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Título: The History of Nadir Shah: Formerly Called ...
Editorial: Ulan Press
Condición del libro: Good
Descripción London, W. Strahan, 1742. 8°, HLeder auf fünf Bünden. Frontispiz mit gefalt. Kupferstichporträt des Nadir Shah, VI S., gefalt. Karte des mogolischen Reiches, 234 S., 40 S. Nadir Shah, 1688 als Sohn einer Bauernfamilie geboren, wurde noch als Kind von Usbeken entführt und Teil einer Räuberbande. Er wuchs zu einem mächtigen militärischen Führer heran, der die Afghanen bei der Eroberung Persien unterstützte; 1738 fiel er in Indien ein, plünderte Lahore und Delhi und brachte unermessliche Schätze wie den Pfauenthorn, den Koh-i-Noor-Diamanten sowie eine grosse Anzahl wertvoller Manuskripte nach Persien. Fraser, ein Angehörigen der Ostindischen Kompanie, war Sammler orientalischer Manuskripte und befand sich während der Plünderungen des "persischen Napoleons" in Indien. Frasers Sammlung war die erste ihrer Art in Europa und befindet sich heute geschlossen in der Bodleian Library. - Einband stark berieben, Gelenke gebrochen. Exlibris von Wenman Coke. Karte papierbedingt gebräunt; Wurmspur im Innern, im übrigen ist das Papier druckfrisch. - Die angegebenen Versandkosten gelten für Bücher bis 1000 Gramm. Bücher über 1000 Gramm kosten nach Deutschland EUR 5,30, nach EU-Ausland EUR 14.-, für andere Länder bitte nachfragen. - Sprache: Deutsch Gewicht in Gramm: 550. Nº de ref. de la librería 15376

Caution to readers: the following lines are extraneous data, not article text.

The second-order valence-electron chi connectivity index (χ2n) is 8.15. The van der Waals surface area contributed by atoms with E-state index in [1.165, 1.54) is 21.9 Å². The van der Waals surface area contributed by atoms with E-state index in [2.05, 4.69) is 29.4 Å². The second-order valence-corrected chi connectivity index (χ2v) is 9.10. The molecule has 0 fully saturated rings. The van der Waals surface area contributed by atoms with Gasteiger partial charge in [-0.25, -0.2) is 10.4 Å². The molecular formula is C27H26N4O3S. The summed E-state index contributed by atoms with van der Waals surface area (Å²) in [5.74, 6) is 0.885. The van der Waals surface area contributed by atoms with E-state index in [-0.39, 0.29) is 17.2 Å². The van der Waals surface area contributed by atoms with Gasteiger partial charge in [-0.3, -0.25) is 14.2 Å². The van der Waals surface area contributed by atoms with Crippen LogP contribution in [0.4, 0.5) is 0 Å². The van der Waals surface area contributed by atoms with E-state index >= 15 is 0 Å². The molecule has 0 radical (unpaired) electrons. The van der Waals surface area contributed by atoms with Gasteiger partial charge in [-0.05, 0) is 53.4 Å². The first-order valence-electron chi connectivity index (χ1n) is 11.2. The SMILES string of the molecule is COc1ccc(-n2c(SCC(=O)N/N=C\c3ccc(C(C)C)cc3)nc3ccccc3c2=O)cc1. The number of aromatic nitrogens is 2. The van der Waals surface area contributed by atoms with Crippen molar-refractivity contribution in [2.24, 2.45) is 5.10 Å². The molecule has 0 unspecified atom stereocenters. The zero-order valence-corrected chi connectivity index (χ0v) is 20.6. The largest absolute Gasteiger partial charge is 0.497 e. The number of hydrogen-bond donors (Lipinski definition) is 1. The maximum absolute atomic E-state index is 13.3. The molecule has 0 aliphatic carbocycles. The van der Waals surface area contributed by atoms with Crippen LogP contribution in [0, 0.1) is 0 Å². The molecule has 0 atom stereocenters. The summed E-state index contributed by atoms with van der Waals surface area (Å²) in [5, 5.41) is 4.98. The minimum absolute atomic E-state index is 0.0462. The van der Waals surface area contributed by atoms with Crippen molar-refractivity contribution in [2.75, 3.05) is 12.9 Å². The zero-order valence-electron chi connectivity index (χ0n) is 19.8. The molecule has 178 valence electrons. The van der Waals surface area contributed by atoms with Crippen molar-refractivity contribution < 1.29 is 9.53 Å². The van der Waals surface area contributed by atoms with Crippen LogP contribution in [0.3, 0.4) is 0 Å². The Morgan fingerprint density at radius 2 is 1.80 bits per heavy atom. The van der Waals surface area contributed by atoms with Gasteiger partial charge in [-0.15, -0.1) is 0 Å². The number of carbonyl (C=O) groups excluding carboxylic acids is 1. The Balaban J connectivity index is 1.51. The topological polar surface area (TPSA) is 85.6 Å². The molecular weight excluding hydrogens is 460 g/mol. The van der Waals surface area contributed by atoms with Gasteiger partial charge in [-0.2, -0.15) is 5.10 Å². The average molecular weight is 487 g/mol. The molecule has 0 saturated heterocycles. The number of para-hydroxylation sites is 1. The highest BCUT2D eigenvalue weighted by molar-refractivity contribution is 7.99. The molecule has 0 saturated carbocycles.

Descripción Printed for A. Millar, at Buchanan's Head, over against St. Clement’s Church, in the Strand, London:, 1742. hardcover. London:: Printed for A. Millar, at Buchanan's Head, over against St. Clement’s Church, in the Strand. 1742. hardcover. Second edition. 8vo. , vi, 234, , 40 pp. Frontispiece engraved. folding portrait (by J. Hulett), engr. plates, engraved folding map. of the Monghol Empire and Part of Tartary. Original full calf, spine. stamped spine, raised bands, maroon spine label; joints reinforced. with kozo, corners showing. Very good. Modern brown cloth slip-case. (fine). Rubber stamp of the Scottish Rite Memorial Library, Portland, Oregon. RARE. SECOND EDITION, corrected, of an important source for study of 18th century Persia and the reign by Nadir Shah (1688-1747). This account is remarkably detailed, but it also records most notably, Nadir’s invasion of India during 1737-38. It was the first book in English treating of Nãdir Shãh, ‘the scourge of God.’ It is important not only as a first-hand contribution to the history of contemporary events, but also for the number of original documents which it alone has preserved." – DNB. "A catalogue of manuscripts in the Persic, Arabic, and Sanskerrit languages. Collected in the East by James Fraser." (40 pages, at end) has special t.p. The first edition was also issued in 1742 [same collation, but differs with the imprint [Printed by W. Strahan for the author]]. This is the second, as stated on the title-page. It is dedicated to Richard Mead, physician to the King. The preface, detailing the author’s purpose and method, is typographically slightly reset for this issue, seems to be textually the same as the first issue. The second-title for the Catalogue of Manuscripts, also differs in the imprint, the vignette. The A. Miller ads are new with this issue and the first edition errata is not present. Thus the main difference between the two issues, are the imprint (publisher), and the correction of the first edition errata. Fraser was both a collector of books and manuscripts, but also stories, the personalization of which he felt adds to the authenticity of the account. He writes that Nadir Shah’s "first exploits" were "forwarded" to him from a "Gentleman now in England, who resided several years in Persia, speaks that language, and has been frequently in Company with that Conqueror." The assassination attempt by his son, which occurred in 1741, is not described in this volume. In 1747 another assassination was planned and carried out by his own officers on 20 June of that year. James Fraser, whose father was Alexander Fraser (d.1733), was a collector of Oriental manuscripts (including about 200 Sanskrit and Zend manuscripts, acquired by the Radcliffe Library, Oxford, and later relocated to the Bodleian Library – known to be the first "collection" brought to Europe), the evidence of this being published in this very book. He twice lived in Surat, India (1730-40), he later served as a "factor" in the East India Company (1743-9). See: DNB, II, pp. 244-5; Charles Edward Buckland, Dictionary of Indian Biography, p.155. Locations: Aberdeen University, British Library, Glasgow University, Oxford University. . 1 Second edition. 8vo. , vi, 234, , 40 pp. Frontispiece engraved folding portrait (by J. Hulett), engr. plates, engraved fol. Nº de ref. de la librería ME1065